Boondocking for Beginners
John and I have been on the road for one year now, and during that time we’ve covered 25 states. Part of that time has been spent #boondocking (camping without full or partial hookups).
Today is our last day of a four-day boondocking adventure in #Bryce Canyon National Park and I thought it might be helpful to share a typical day of boondocking, as well as tips on how we get by without the typical services of sewer, electricity, and water.
First, let me just say that we are not fully set up to boondock as efficiently as possible. It’s a work in progress, and within a month we hope to be much more self-sufficient with solar and a better battery bank. But for now, we are on the road with what Jayco provided in our Seismic 4113, a 45-foot 5th wheel toy hauler.
We currently have a converter and inverter, two 12-volt deep cycle batteries, 146 gallon fresh water tank and two sets of gray and black water tanks, with 87 gallons of black water capacity and 87 gallons of gray water capacity. Black water tanks are for the toilets and gray handle the water used in sinks, showers, and washing machine. Our second gray and black water tanks are for the toy hauler area of our RV—the second bath (a 1/2 bath) and the washing machine. We have a washer but no dryer. A dryer vent wasn’t run because the hookups are on an inside wall. John could drill a hole through the floor, but instead we use a drying rack or the camp’s laundry facilities if the prices are reasonable. Using the washer while boondocking isn’t cost effective. You have to run the generator, plus use your limited water supply. So we space out our boon docking with a few days at a full hookup campsite where we can thoroughly flush our tanks, clean the RV, and do laundry.
We also have a 5,500 generator (with a 20-gallon fuel tank), two 5-gallon containers (one diesel and one premium) of gas in the back of the truck for emergencies, a 60-gallon water bladder that lets us bring water to the RV and fill our tanks, and a 65-gallon honey wagon that can be attached to our truck’s trailer hitch and hauled to a dump site. Honey wagons hook up to the gray and black tanks, allowing you to empty them. When we add solar panels, a more energy-efficient refrigerator, and more battery power, we will be a boon docking machine!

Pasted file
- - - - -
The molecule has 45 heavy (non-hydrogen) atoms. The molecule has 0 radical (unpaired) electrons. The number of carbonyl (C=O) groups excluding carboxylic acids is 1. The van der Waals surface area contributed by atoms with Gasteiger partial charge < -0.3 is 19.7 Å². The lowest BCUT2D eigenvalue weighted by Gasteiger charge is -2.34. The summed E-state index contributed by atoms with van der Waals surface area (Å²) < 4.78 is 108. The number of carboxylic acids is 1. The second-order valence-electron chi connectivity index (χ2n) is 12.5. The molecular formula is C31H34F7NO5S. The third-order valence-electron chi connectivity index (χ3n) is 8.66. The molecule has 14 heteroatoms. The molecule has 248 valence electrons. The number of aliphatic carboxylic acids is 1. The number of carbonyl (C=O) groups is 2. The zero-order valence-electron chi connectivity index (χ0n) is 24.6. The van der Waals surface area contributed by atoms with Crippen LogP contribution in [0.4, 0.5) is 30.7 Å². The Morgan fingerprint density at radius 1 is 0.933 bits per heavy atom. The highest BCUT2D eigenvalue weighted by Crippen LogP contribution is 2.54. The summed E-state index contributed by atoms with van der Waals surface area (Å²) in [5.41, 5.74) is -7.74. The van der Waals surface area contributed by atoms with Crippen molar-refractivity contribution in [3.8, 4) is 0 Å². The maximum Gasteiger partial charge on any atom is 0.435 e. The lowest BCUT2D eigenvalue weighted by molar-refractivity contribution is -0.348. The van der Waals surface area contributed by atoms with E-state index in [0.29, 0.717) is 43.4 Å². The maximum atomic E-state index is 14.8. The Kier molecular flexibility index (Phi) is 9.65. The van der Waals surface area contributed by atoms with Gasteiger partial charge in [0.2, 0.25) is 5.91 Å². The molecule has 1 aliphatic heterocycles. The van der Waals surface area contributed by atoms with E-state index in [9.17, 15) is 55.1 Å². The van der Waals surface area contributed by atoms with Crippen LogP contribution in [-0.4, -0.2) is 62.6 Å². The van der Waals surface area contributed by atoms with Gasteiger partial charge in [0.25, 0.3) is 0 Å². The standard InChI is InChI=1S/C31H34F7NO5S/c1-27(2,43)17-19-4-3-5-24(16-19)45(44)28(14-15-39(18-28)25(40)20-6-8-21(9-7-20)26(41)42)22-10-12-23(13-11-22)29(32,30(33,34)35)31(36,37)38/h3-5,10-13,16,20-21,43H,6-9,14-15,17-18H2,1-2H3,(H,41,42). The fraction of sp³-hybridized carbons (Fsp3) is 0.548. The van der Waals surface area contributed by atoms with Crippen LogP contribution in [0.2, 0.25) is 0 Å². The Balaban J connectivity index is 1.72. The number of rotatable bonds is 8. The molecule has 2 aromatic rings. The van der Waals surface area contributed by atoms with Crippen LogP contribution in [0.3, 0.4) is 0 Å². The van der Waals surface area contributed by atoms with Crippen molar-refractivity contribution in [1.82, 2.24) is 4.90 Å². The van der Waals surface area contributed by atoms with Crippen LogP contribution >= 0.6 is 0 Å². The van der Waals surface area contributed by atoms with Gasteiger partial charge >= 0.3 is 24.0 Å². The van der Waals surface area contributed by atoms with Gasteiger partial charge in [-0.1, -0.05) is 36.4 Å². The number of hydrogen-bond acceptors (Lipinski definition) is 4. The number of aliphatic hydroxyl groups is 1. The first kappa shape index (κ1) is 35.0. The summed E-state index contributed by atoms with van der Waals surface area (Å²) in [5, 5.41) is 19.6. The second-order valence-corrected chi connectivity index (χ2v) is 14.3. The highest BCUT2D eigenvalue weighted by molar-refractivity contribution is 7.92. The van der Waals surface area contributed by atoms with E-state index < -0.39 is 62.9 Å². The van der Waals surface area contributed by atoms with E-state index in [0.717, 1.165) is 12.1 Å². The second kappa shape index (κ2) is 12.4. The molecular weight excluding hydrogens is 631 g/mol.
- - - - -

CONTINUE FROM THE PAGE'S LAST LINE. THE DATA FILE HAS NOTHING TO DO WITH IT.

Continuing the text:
But for now, boondocking (also called dry camping) is a bit of a challenge, especially when we don’t plan ahead. We showed up at Bryce Canyon with our fresh water tank only one-third full. RVs are lighter if you don’t travel with your tanks full. Water weighs eight pounds per gallon, and we were climbing mountains to get here. Bryce has drinking water available, so we planned to fill up upon arrival. However, Bryce has cut off the threads to the spigots so people don’t hog the water (that’s supposed to be shared) with their hoses. Despite the fact that we have both a water bladder and several lengths of hoses, we have no way to fill up here in the camp. So, we make do and economize on the water. And, yes, I know we could drive somewhere and fill up our water bladder, but we’re being lazy this week.
It’s day four and we’re doing ok with our short water supply. We shower at the general store (not really IN the store). It costs $3 for 8 minutes. You buy a token for a machine. We use a bucket in our sink to wash dishes and our hands so we don’t fill up the gray water tank. They have bathrooms nearby, so the water can be poured down the toilet. They also have a wash station, but I prefer our sinks because I know they’re clean.
We run our generator for two hours in the morning as soon as we are allowed to turn them on. Here it is 8 a.m. and they must be off by 8 p.m. This allows us to charge up our deep cycle batteries, our cell phones and computers, and most importantly, turn on the coffee pot. We have a French Press for desperate times, but we prefer our Mr. Coffee (no free plug intended). We can also use our microwave with the generator, so a fast breakfast can be prepared.